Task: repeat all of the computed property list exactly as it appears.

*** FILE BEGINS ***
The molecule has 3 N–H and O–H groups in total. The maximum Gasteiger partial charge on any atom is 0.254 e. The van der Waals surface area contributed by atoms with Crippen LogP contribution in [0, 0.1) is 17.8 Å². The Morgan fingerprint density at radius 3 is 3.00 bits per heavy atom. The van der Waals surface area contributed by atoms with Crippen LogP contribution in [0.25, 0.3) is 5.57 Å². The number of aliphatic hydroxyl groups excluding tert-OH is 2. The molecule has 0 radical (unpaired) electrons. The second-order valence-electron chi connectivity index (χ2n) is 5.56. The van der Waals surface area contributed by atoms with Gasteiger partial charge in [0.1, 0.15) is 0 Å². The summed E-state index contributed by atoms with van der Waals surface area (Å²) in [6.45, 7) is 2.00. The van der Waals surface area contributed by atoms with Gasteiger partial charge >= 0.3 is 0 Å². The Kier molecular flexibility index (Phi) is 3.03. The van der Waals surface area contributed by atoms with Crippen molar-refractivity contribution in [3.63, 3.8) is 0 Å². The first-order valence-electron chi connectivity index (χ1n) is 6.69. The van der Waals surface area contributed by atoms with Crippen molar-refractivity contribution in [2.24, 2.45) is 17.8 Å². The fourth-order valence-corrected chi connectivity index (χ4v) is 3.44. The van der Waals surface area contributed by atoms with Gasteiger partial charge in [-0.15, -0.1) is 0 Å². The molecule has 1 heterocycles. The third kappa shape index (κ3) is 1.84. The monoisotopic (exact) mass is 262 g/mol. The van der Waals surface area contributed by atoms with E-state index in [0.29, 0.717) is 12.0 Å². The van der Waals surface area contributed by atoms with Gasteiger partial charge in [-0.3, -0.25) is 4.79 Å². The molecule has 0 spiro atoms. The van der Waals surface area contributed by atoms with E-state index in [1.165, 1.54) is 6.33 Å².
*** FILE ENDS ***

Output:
The molecule has 3 N–H and O–H groups in total. The maximum Gasteiger partial charge on any atom is 0.254 e. The van der Waals surface area contributed by atoms with Crippen LogP contribution in [0, 0.1) is 17.8 Å². The Morgan fingerprint density at radius 3 is 3.00 bits per heavy atom. The van der Waals surface area contributed by atoms with Crippen LogP contribution in [0.25, 0.3) is 5.57 Å². The number of aliphatic hydroxyl groups excluding tert-OH is 2. The molecule has 0 radical (unpaired) electrons. The second-order valence-electron chi connectivity index (χ2n) is 5.56. The van der Waals surface area contributed by atoms with Gasteiger partial charge in [0.1, 0.15) is 0 Å². The summed E-state index contributed by atoms with van der Waals surface area (Å²) in [6.45, 7) is 2.00. The van der Waals surface area contributed by atoms with Gasteiger partial charge >= 0.3 is 0 Å². The Kier molecular flexibility index (Phi) is 3.03. The van der Waals surface area contributed by atoms with Crippen molar-refractivity contribution in [3.63, 3.8) is 0 Å². The first-order valence-electron chi connectivity index (χ1n) is 6.69. The van der Waals surface area contributed by atoms with Crippen molar-refractivity contribution in [2.24, 2.45) is 17.8 Å². The fourth-order valence-corrected chi connectivity index (χ4v) is 3.44. The van der Waals surface area contributed by atoms with Gasteiger partial charge in [-0.15, -0.1) is 0 Å². The molecule has 1 heterocycles. The third kappa shape index (κ3) is 1.84. The monoisotopic (exact) mass is 262 g/mol. The van der Waals surface area contributed by atoms with E-state index in [0.29, 0.717) is 12.0 Å². The van der Waals surface area contributed by atoms with Gasteiger partial charge in [-0.3, -0.25) is 4.79 Å². The molecule has 0 spiro atoms. The van der Waals surface area contributed by atoms with E-state index in [1.165, 1.54) is 6.33 Å².